At 5 A.M. the following morning Andrews and 19 of his volunteers boarded the passenger cars behind the steam engine General. (For whatever reason two of the volunteers failed to meet their train.) It was April 12th, one year to the day after the opening shots of the Civil War had been fired at Fort Sumter.
A short time after the train left Marietta it pulled into the small stop at Big Shanty where the passengers and crew dismounted for breakfast at the Lacey Hotel. Andrews and his 19 men stayed aboard, prepared to make their move. There was no telegraph office at the stop in Big Shanty to broadcast news of what the raiders were about to do, the very reason Andrews had selected this site to begin his operation.
When the passengers and crew were out of sight Andrews and his men calmly but quickly separated the General, its coal tender and three box cars from the rest of the train, all without arousing the suspicion of the soldiers at nearby Camp McDonald. It was a simple but audacious act. Their work done, sixteen of the commandos boarded the three box cars. Andrews entered the engine with Privates Wilson Brown and William Knight, both engineers in their own right. The final soldier assumed the role of fireman and the legitimate crew of the General looked up from their breakfast to the startling sight of the General leaving Big Shanty without them.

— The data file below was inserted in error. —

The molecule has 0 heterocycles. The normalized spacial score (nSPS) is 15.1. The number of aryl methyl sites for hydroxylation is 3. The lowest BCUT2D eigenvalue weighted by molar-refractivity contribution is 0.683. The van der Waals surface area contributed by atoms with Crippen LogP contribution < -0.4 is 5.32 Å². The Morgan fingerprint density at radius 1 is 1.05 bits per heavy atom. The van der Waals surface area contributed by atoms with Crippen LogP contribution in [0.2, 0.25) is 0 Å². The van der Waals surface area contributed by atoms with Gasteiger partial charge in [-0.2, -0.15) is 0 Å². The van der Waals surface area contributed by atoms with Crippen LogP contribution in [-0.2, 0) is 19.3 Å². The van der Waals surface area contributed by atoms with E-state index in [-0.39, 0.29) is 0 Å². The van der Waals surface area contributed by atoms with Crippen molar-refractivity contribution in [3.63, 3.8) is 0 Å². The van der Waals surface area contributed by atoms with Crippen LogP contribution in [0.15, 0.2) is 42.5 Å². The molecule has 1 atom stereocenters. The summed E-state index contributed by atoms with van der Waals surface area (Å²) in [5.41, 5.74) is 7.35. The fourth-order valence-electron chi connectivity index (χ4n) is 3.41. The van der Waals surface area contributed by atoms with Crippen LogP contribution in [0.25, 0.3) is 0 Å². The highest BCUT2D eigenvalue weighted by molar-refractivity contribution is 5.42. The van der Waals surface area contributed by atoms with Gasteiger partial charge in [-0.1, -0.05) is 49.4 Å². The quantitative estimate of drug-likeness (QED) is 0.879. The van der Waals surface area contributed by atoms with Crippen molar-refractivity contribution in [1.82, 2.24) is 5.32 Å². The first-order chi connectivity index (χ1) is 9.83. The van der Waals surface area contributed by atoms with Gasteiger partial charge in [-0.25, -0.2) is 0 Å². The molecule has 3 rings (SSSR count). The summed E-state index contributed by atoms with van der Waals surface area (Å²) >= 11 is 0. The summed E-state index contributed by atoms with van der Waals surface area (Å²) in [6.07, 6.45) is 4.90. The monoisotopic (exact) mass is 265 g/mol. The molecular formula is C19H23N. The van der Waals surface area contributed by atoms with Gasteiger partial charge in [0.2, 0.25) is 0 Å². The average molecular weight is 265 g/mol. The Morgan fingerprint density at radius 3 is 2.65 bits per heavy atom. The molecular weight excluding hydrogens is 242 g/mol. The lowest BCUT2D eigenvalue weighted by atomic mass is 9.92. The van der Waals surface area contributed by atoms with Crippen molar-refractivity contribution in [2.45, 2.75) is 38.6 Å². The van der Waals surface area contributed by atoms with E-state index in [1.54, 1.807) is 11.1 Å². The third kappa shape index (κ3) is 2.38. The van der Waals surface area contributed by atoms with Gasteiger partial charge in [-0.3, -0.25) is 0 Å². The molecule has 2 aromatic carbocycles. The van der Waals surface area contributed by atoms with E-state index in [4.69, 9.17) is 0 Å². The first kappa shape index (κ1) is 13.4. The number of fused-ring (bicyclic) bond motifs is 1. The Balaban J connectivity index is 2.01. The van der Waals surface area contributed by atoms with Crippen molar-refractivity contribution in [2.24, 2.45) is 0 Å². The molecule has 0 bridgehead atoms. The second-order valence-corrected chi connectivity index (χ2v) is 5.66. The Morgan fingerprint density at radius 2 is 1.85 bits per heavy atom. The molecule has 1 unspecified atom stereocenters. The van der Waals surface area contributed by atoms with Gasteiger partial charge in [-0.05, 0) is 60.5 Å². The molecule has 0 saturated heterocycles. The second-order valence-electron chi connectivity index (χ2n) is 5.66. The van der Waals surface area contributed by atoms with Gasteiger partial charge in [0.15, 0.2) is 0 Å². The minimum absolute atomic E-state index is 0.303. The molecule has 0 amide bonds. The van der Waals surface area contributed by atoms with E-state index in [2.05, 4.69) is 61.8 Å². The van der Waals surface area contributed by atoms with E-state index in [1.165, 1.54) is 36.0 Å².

The courage of Andrews and his men this day would, however, be challenged by the courage of their enemy as well. The General's engineer Jeff Cain was joined by two of his crew Anthony Murphy and William Fuller in a desperate effort to recover their train. The three ran after the train on foot, pursuing it for two miles to Moon's Station where they found a hand-propelled cart to continue their pursuit.
Over the first twenty miles of their journey north from Big Shanty, Andrews and his men took time to pull up rail behind them and drop timbers across the tracks to discourage any possible pursuit, as well as cutting telegraph lines that might have sent news of their desperate mission ahead to waiting Confederate troops. As they passed the Etowah River however, they made a fatal mistake, ignoring the presence of the old steam engine Yonah as they continued on towards Kingston. Cain and his crew didn't overlook this more appropriate pursuit vehicle, and quickly traded their hand car for the aging mechanical one.